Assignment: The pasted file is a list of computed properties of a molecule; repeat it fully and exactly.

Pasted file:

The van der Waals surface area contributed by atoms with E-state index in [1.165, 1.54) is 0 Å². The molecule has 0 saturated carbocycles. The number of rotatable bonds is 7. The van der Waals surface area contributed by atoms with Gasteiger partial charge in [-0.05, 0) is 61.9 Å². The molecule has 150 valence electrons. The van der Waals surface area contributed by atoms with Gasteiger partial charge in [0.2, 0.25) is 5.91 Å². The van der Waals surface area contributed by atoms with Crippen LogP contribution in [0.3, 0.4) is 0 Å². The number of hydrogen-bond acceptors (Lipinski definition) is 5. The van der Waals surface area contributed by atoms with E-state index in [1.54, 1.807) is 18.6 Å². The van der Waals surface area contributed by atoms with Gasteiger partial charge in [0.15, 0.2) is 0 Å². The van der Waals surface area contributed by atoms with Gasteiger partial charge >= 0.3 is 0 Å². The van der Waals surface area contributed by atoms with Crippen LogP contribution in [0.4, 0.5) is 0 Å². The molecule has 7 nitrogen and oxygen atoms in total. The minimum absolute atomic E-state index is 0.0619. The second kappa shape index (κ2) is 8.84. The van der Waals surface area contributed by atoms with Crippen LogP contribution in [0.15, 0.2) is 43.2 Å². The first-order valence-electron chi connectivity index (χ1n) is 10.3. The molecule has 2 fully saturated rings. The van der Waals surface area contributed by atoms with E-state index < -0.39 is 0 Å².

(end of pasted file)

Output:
The van der Waals surface area contributed by atoms with E-state index in [1.165, 1.54) is 0 Å². The molecule has 0 saturated carbocycles. The number of rotatable bonds is 7. The van der Waals surface area contributed by atoms with Gasteiger partial charge in [-0.05, 0) is 61.9 Å². The molecule has 150 valence electrons. The van der Waals surface area contributed by atoms with Gasteiger partial charge in [0.2, 0.25) is 5.91 Å². The van der Waals surface area contributed by atoms with Crippen LogP contribution in [0.3, 0.4) is 0 Å². The number of hydrogen-bond acceptors (Lipinski definition) is 5. The van der Waals surface area contributed by atoms with E-state index in [1.54, 1.807) is 18.6 Å². The van der Waals surface area contributed by atoms with Gasteiger partial charge in [0.15, 0.2) is 0 Å². The van der Waals surface area contributed by atoms with Gasteiger partial charge >= 0.3 is 0 Å². The van der Waals surface area contributed by atoms with Crippen LogP contribution in [0.4, 0.5) is 0 Å². The molecule has 7 nitrogen and oxygen atoms in total. The minimum absolute atomic E-state index is 0.0619. The second kappa shape index (κ2) is 8.84. The van der Waals surface area contributed by atoms with Crippen LogP contribution in [0.15, 0.2) is 43.2 Å². The first-order valence-electron chi connectivity index (χ1n) is 10.3. The molecule has 2 fully saturated rings. The van der Waals surface area contributed by atoms with E-state index < -0.39 is 0 Å².